Belly Dance to the Music of Americanistan!
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Dancing to Live Music
by Dunyah

This article was published in Discover Belly Dance Journal, Vol. 26 #6, April 2004. Used by permission. Revised by the author on 5/26/04.
In 1976 I saw my first "belly dance" performance. The show, at an outdoor festival in Southern California, included live music, and I was enchanted. It was my first exposure to the Middle Eastern forms, and I fell in love, hard. I signed up for dance classes and have been hooked ever since. My love affair with belly dance has been the longest-lasting love of my life.

Perhaps I became "imprinted" with the live music idea through seeing that first performance. I have always preferred to dance to live music, and I love shows with live music. It's just so, I don't know, ALIVE!

Likewise, my band, Americanistan, loves to play for dancers. That is our specialty. We have been developing this for about thirteen years. For many years I danced in the shows and also played in the band. Along with the harmonium, I play dumbek, frame drum, and arabic tambourine. Here are my top tips for dancers who are beginning to work with live bands:
-Familiarize yourself with the band's music ahead of time if possible. Listen to CDs or attend shows to get an idea how the band sounds and how they work with dancers.
-Best is to rehearse with the band before show time.
-If rehearsing beforehand is not possible, make a written outline of your music requests for the band. This could include names of specific songs if you are sure the band plays them.
It is good to prepare something like the following (based on a music request by the beautiful Manon of Seattle):
1 minute  - Enter to ney. Short segment dedicated to the sacred qualities of what we are creating together as musicians and dancer.
4 minutes - Party Song!  Upbeat happy music with a celebratory feel to get everyone feeling good.
2 minutes - kanoun taksim with masmoudi rhythm.
3 minutes - Tip song.  Upbeat music that makes everyone want to dance. I'll return to stage, we'll end the song, we'll take our bows and then a 15-30 second finale/ exit piece to get me off stage. 
That adds up to approximately 10:30.

Or, for a more simple routine:
Entrance piece, Upbeat, beledi rhythm 2 1/2 min;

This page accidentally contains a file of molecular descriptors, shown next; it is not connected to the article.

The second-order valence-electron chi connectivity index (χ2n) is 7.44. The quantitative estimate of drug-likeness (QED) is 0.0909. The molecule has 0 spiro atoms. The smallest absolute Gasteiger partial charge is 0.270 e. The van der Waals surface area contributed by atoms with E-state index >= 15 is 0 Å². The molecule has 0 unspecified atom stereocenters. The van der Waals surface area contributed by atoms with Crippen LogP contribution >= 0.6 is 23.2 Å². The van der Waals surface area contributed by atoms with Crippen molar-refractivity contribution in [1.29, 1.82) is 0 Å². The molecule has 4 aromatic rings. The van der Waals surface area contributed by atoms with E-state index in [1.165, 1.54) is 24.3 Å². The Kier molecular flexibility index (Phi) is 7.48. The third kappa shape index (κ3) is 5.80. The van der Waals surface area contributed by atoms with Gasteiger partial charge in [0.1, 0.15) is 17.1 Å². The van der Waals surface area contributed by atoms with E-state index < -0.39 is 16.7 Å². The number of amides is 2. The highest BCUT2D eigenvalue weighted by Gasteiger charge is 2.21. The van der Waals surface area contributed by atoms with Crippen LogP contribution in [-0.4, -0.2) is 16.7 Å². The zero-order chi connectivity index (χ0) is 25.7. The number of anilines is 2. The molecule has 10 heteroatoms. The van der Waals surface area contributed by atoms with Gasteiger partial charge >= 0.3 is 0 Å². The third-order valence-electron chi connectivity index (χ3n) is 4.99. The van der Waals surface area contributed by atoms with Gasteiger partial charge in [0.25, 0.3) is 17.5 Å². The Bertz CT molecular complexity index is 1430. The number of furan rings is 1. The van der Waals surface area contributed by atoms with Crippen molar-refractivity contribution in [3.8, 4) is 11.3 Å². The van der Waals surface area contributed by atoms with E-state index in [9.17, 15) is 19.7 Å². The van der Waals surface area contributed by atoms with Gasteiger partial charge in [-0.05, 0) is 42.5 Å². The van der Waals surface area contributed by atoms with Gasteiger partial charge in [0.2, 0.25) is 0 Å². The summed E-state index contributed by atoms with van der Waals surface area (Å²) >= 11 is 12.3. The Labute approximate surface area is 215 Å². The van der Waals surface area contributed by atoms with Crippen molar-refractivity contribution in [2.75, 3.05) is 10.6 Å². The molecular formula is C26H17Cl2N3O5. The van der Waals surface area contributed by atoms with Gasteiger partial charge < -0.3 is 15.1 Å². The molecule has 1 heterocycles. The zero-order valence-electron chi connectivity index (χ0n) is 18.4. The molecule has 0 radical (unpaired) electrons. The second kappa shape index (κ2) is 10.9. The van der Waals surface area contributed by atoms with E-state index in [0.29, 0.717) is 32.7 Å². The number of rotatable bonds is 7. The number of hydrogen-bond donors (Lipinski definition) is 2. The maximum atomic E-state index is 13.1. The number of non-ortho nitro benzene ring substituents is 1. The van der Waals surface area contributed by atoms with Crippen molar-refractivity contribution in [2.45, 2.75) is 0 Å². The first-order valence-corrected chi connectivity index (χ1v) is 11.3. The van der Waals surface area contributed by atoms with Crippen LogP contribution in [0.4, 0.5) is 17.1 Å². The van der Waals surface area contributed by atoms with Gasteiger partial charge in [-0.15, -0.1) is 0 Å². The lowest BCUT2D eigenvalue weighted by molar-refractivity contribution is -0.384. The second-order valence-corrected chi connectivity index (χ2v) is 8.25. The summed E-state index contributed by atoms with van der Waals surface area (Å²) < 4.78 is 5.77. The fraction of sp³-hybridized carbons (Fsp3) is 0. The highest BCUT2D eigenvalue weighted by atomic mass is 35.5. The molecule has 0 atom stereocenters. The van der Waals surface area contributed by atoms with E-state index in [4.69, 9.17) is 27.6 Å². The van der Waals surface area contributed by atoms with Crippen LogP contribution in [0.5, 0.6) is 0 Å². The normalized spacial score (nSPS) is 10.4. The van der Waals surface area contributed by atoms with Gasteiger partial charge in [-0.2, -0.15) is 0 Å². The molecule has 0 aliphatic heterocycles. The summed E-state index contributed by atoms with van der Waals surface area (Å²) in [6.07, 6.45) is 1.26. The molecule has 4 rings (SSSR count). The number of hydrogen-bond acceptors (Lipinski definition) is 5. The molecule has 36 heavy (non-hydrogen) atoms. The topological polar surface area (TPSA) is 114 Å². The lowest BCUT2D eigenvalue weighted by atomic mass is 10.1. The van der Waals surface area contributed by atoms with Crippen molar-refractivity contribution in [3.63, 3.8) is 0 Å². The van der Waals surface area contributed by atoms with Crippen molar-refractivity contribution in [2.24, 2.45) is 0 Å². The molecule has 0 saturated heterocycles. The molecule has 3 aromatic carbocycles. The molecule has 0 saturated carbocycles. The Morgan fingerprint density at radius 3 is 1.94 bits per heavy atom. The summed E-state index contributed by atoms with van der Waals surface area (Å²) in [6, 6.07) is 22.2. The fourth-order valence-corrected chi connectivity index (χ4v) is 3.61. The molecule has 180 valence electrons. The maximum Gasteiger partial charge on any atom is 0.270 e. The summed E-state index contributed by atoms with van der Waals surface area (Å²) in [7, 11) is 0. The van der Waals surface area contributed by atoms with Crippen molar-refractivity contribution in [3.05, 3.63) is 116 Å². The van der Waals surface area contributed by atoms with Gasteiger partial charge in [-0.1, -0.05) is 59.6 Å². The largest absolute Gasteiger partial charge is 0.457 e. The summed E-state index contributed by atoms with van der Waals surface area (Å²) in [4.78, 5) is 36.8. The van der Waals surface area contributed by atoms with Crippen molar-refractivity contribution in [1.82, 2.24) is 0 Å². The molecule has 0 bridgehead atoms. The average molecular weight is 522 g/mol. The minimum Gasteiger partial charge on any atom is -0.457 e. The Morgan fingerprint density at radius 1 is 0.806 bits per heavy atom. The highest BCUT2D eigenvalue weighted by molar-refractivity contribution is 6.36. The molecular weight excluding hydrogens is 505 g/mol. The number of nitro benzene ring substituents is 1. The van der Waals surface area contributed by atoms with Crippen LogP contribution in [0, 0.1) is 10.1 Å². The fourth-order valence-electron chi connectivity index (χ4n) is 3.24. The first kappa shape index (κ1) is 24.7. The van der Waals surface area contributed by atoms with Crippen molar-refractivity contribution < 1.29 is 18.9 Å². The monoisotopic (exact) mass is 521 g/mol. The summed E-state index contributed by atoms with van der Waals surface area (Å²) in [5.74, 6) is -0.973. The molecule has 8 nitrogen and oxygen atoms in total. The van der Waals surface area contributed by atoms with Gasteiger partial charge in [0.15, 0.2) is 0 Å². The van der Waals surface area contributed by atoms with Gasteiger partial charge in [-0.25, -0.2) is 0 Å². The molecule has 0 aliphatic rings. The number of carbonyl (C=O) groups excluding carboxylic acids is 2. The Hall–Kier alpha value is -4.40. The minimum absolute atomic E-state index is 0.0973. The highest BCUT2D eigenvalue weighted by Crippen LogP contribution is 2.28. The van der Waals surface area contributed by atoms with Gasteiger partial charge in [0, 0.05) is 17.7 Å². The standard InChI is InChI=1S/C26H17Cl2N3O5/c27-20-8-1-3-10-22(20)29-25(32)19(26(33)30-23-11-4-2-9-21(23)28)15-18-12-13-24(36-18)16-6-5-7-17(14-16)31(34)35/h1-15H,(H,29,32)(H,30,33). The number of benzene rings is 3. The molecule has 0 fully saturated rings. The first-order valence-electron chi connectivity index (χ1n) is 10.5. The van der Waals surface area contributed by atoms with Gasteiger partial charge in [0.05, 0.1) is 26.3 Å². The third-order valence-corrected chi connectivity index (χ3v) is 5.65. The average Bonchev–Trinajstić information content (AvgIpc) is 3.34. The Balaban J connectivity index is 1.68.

Slow  chifti telli rhythm, veil dance 2 1/2 min. Drum Solo 2 min.
Exit Music 1 min.
Total time: 8 min.

Having a written outline accomplishes several things. It gives you credibility with the band, as a person who is "together." It clearly communicates your musical request to the band, which can be difficult to accomplish at the last moment before a show. It helps
the band organize the music the way that works best for you.

Having said that, keep in mind that not every band can accommodate every request. They may not know a particular song, for example. Or they may not have a particular instrument for taxim, such as violin or oud. But at least having the written outline gives you your best chance of getting the music you need. Ideally, you would give the written outline to the band IN ADVANCE so that they can rehearse it. Email is great for this.

When you arrive at the show, greet the band members or the band leader if possible. That personal human connection between dancer and musicians really can make a difference in the performance. Be on time, have a cover-up to wear while not dancing--the basic common sense stuff of show etiquette. A written introduction for the M.C. to read prior to your dance is also important.
Try to avoid last-minute changes to your music request unless there is a true emergency, like you forgot your Gypsy skirt and you were supposed to dance to special 9/8 Turkish Gypsy music.

It helps to know the names of the rhythms, though you can get by specifying 4/4 rhythms only, or no 9/8 or 7/8 if you just haven't mastered those odd rhythms. As a band, we really love playing something besides maksoum (aka Beledi Backbeat, or "the mother of all rhythms") all the time, so we like it when a dancer enjoys 6/8 or
other unusual rhythms.

Remember that as the dancer, YOU can cue the musicians. Eye contact, a nod, and a spin can cue the ending of a section--of course the band needs to get to a "stopping place" in the music. But they should be watching the dancer to see what she needs. Some bands are less able to be flexible and they must finish the entire song
before they can make an ending, so if that is the case you will just have to keep dancing until the band cues you. You should be able to find out how the band works ahead of time by emailing, or phoning the band leader, by talking to other dancers who are familiar with the
band, or (maybe) by visiting their web site to glean clues about their attitudes and ideas about dancers.

It takes confidence for a dancer to perform to live music, especially when there has been no rehearsal. Therefore, anything you can do to increase your confidence level will help. A solid dance background,
rhythm classes, drumming, zilling, and time spent in improvisational dancing in class or at haflas will all be helpful.

Most importantly, remember that you are unique performer. There is no one else like you on earth, there will never be another like you. Your uniqueness is precious. So enjoy yourself, be in the moment, and have fun!